In 2020, because of the pandemic, British schoolchildren were unable to sit public examinations, and so were given grades based on their past work. For lazy but bright students who had planned to idle all year before cramming furiously in the last two months, this policy will have been as welcome as a hog roast at a Bar Mitzvah. They were to be judged on their past performance, not their future excellence. Then, to make matters worse, the Department for Education adjusted students’ grades using a simple algorithm that took into account the performance of previous students at the school from which each pupil came. This had the (apparently unintended) effect of downgrading 39 per cent of results, with poorer pupils seeing the greatest downward adjustment because schools in less prosperous areas had previously underperformed. Three days later, young people took to the streets of London with placards reading ‘Fuck the Algorithm.’
-Susskind, Jamie. The Digital Republic (p. 83). Bloomsbury Publishing
At the moment the paper based County Court system seemingly stands on the point of collapse: telephone enquiries are routinely sourced to centralised call centres with 90 minute waiting times, correspondence to courts is not answered for weeks, it is impossible to get a face to face appointment with a member of court staff and documents lodged at court routinely end up in a Black Hole, lost by some strange force of gravity and doomed never to reach a judge. Even a small claim takes on average 51 weeks to get to a hearing.
It is therefore with some scepticism that one contemplates the introduction of a new integrated digital justice system, which is meant to abolish paper and use modern technology to bring together civil family and tribunal cases in a digital process which will run from the cradle to the grave. Will this prove to be the latest public sector IT White Elephant, or will it really prove to be as ground-breaking as its proponents would have us believe?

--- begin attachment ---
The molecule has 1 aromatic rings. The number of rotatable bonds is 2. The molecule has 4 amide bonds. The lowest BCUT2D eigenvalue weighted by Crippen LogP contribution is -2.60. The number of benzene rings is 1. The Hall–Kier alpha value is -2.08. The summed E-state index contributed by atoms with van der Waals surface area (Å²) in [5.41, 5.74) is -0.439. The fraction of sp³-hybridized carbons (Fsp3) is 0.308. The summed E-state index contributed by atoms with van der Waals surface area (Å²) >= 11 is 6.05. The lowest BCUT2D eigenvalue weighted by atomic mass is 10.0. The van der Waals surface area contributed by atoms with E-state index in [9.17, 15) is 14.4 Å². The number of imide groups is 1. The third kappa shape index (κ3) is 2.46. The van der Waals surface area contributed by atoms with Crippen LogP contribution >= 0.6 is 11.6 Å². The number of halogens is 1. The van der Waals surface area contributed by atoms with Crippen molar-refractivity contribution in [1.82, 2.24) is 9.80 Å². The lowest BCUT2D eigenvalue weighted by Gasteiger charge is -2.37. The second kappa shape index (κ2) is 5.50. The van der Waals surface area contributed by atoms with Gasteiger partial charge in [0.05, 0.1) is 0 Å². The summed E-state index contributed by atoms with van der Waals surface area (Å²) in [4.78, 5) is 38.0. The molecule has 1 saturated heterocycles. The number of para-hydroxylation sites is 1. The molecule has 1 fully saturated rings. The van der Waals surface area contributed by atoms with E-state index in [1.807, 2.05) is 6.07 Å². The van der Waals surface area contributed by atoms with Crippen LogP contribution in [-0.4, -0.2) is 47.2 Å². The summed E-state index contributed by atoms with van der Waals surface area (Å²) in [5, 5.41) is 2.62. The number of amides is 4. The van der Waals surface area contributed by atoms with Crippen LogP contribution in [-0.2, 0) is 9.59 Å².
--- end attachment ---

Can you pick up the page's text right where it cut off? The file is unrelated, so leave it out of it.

On 28th April 2022, the Judicial Review and Courts Act 2022 received the Royal Assent and became law. Chapter 2 of that Act provides the raw sinews for the digitisation of civil and family justice in England and Wales. It provides the broad framework by which the resolution of disputes is to be moved online and resolved digitally, using newly created Online Procedure Rules and provides a statutory basis for an Online Procedure Rule Committee to come into existence. This body will have extremely broad powers indeed to set rules for the online resolution of disputes. What is envisaged has been described as a three layered “funnel”: the first layer will be a website and an app to which any would be claimant can go to find out how to progress a claim of any kind. Claimants will then be signposted to a series of pre-action portals and ombuds processed to identify and seek to resolve their claim. Any claim that is not resolved within the appropriate pre-action space will have a data set that will then be transmitted to the third layer of the funnel which is a court based online justice process, such as Online Civil Money Claims and Damages Claims online. That may lead to a court hearing, it may lead to a remote court hearing by video, or it may lead to a “digital paper” based determination.
So far so good, but what is envisaged is far more than a digital filing system. Instead the system is meant to be “intelligent” so that it can identify the issues between the parties, it can determine how the result should be resolved, and it can make interventions including suggesting online or telephone or in person mediations, or early neutral evaluations or the use of so called artificial intelligence to suggest outcomes, and potentially at some point, to determine outcomes, subject to review or appeal by a human judge.
The potential gains from increase in the speed with which justice is administered, the potential for saving costs and the potential for efficiency in getting to the heart of a dispute to resolve it, are breath-taking in scope. The dangers are equally significant depending on how much more is built into this system whether at its inception or later in its evolution.